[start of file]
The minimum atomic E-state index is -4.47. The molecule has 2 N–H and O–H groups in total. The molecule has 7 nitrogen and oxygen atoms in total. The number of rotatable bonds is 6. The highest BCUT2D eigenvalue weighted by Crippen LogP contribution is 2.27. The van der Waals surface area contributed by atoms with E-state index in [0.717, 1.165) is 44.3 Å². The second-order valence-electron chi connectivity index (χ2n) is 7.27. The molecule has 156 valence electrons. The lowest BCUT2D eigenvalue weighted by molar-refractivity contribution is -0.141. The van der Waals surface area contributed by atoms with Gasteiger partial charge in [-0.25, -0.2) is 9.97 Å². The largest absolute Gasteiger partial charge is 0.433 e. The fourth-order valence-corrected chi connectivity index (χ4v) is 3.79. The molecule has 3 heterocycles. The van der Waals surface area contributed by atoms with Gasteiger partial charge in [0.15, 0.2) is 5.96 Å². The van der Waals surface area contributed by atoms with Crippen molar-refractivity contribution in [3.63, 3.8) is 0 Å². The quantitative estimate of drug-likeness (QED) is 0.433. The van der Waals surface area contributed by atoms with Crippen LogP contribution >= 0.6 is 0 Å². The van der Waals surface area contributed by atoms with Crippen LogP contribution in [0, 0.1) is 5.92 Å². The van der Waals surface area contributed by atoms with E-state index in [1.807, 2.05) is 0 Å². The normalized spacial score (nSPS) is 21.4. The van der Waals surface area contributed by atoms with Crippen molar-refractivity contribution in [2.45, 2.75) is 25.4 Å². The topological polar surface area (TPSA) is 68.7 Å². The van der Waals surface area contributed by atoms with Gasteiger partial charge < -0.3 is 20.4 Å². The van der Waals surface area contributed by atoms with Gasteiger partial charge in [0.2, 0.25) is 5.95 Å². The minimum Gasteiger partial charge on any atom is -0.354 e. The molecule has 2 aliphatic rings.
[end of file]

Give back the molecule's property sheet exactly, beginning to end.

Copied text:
The minimum atomic E-state index is -4.47. The molecule has 2 N–H and O–H groups in total. The molecule has 7 nitrogen and oxygen atoms in total. The number of rotatable bonds is 6. The highest BCUT2D eigenvalue weighted by Crippen LogP contribution is 2.27. The van der Waals surface area contributed by atoms with E-state index in [0.717, 1.165) is 44.3 Å². The second-order valence-electron chi connectivity index (χ2n) is 7.27. The molecule has 156 valence electrons. The lowest BCUT2D eigenvalue weighted by molar-refractivity contribution is -0.141. The van der Waals surface area contributed by atoms with Gasteiger partial charge in [-0.25, -0.2) is 9.97 Å². The largest absolute Gasteiger partial charge is 0.433 e. The fourth-order valence-corrected chi connectivity index (χ4v) is 3.79. The molecule has 3 heterocycles. The van der Waals surface area contributed by atoms with Gasteiger partial charge in [0.15, 0.2) is 5.96 Å². The van der Waals surface area contributed by atoms with Crippen molar-refractivity contribution in [3.63, 3.8) is 0 Å². The quantitative estimate of drug-likeness (QED) is 0.433. The van der Waals surface area contributed by atoms with Crippen LogP contribution >= 0.6 is 0 Å². The van der Waals surface area contributed by atoms with Crippen LogP contribution in [0, 0.1) is 5.92 Å². The van der Waals surface area contributed by atoms with E-state index in [1.807, 2.05) is 0 Å². The normalized spacial score (nSPS) is 21.4. The van der Waals surface area contributed by atoms with Crippen molar-refractivity contribution in [2.45, 2.75) is 25.4 Å². The topological polar surface area (TPSA) is 68.7 Å². The van der Waals surface area contributed by atoms with Gasteiger partial charge < -0.3 is 20.4 Å². The van der Waals surface area contributed by atoms with Gasteiger partial charge in [0.2, 0.25) is 5.95 Å². The minimum Gasteiger partial charge on any atom is -0.354 e. The molecule has 2 aliphatic rings.